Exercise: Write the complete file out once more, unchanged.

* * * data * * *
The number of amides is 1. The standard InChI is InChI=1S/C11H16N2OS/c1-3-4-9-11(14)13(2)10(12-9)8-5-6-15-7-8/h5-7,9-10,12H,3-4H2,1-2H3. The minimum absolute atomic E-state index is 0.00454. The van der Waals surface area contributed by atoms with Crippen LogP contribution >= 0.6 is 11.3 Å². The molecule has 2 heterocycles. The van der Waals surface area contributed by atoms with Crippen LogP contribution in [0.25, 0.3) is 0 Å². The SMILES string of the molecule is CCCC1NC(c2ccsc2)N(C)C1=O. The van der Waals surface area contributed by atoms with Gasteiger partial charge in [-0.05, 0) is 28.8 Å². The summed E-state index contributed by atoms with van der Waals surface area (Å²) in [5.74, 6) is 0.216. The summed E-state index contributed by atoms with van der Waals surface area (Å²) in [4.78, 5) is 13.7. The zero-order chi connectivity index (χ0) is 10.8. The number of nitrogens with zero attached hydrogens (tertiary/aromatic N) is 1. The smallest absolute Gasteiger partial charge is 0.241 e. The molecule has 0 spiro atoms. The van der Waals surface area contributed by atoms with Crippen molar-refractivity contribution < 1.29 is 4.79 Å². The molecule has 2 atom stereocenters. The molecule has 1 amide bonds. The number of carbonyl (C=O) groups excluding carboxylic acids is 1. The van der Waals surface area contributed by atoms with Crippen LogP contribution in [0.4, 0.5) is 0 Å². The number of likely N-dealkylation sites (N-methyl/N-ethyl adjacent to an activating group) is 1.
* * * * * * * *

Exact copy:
The number of amides is 1. The standard InChI is InChI=1S/C11H16N2OS/c1-3-4-9-11(14)13(2)10(12-9)8-5-6-15-7-8/h5-7,9-10,12H,3-4H2,1-2H3. The minimum absolute atomic E-state index is 0.00454. The van der Waals surface area contributed by atoms with Crippen LogP contribution >= 0.6 is 11.3 Å². The molecule has 2 heterocycles. The van der Waals surface area contributed by atoms with Crippen LogP contribution in [0.25, 0.3) is 0 Å². The SMILES string of the molecule is CCCC1NC(c2ccsc2)N(C)C1=O. The van der Waals surface area contributed by atoms with Gasteiger partial charge in [-0.05, 0) is 28.8 Å². The summed E-state index contributed by atoms with van der Waals surface area (Å²) in [5.74, 6) is 0.216. The summed E-state index contributed by atoms with van der Waals surface area (Å²) in [4.78, 5) is 13.7. The zero-order chi connectivity index (χ0) is 10.8. The number of nitrogens with zero attached hydrogens (tertiary/aromatic N) is 1. The smallest absolute Gasteiger partial charge is 0.241 e. The molecule has 0 spiro atoms. The van der Waals surface area contributed by atoms with Crippen molar-refractivity contribution < 1.29 is 4.79 Å². The molecule has 2 atom stereocenters. The molecule has 1 amide bonds. The number of carbonyl (C=O) groups excluding carboxylic acids is 1. The van der Waals surface area contributed by atoms with Crippen LogP contribution in [0.4, 0.5) is 0 Å². The number of likely N-dealkylation sites (N-methyl/N-ethyl adjacent to an activating group) is 1.